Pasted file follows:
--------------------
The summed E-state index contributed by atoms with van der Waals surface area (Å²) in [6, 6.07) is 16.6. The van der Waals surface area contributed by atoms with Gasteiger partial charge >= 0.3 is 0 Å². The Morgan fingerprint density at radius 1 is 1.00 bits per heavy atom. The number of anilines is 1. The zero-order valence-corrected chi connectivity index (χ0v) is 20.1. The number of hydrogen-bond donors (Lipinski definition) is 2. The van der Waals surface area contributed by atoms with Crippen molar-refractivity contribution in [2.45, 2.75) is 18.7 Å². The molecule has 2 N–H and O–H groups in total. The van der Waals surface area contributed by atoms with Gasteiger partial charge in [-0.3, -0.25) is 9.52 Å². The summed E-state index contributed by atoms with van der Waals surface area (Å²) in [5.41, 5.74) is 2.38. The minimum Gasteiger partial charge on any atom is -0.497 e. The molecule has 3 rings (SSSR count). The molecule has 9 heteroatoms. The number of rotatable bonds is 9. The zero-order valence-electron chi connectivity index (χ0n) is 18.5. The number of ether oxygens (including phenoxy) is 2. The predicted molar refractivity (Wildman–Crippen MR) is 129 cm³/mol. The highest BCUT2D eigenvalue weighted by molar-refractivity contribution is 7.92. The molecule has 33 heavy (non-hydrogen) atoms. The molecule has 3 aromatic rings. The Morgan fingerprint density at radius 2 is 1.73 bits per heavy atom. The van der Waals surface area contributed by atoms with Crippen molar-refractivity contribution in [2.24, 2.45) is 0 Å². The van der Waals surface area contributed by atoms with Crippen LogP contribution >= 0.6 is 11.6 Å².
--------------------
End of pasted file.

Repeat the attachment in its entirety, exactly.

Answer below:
The summed E-state index contributed by atoms with van der Waals surface area (Å²) in [6, 6.07) is 16.6. The van der Waals surface area contributed by atoms with Gasteiger partial charge >= 0.3 is 0 Å². The Morgan fingerprint density at radius 1 is 1.00 bits per heavy atom. The number of anilines is 1. The zero-order valence-corrected chi connectivity index (χ0v) is 20.1. The number of hydrogen-bond donors (Lipinski definition) is 2. The van der Waals surface area contributed by atoms with Crippen molar-refractivity contribution in [2.45, 2.75) is 18.7 Å². The molecule has 2 N–H and O–H groups in total. The van der Waals surface area contributed by atoms with Gasteiger partial charge in [-0.3, -0.25) is 9.52 Å². The summed E-state index contributed by atoms with van der Waals surface area (Å²) in [5.41, 5.74) is 2.38. The minimum Gasteiger partial charge on any atom is -0.497 e. The molecule has 3 rings (SSSR count). The molecule has 9 heteroatoms. The number of rotatable bonds is 9. The zero-order valence-electron chi connectivity index (χ0n) is 18.5. The number of ether oxygens (including phenoxy) is 2. The predicted molar refractivity (Wildman–Crippen MR) is 129 cm³/mol. The highest BCUT2D eigenvalue weighted by molar-refractivity contribution is 7.92. The molecule has 33 heavy (non-hydrogen) atoms. The molecule has 3 aromatic rings. The Morgan fingerprint density at radius 2 is 1.73 bits per heavy atom. The van der Waals surface area contributed by atoms with Crippen molar-refractivity contribution in [2.24, 2.45) is 0 Å². The van der Waals surface area contributed by atoms with Crippen LogP contribution >= 0.6 is 11.6 Å².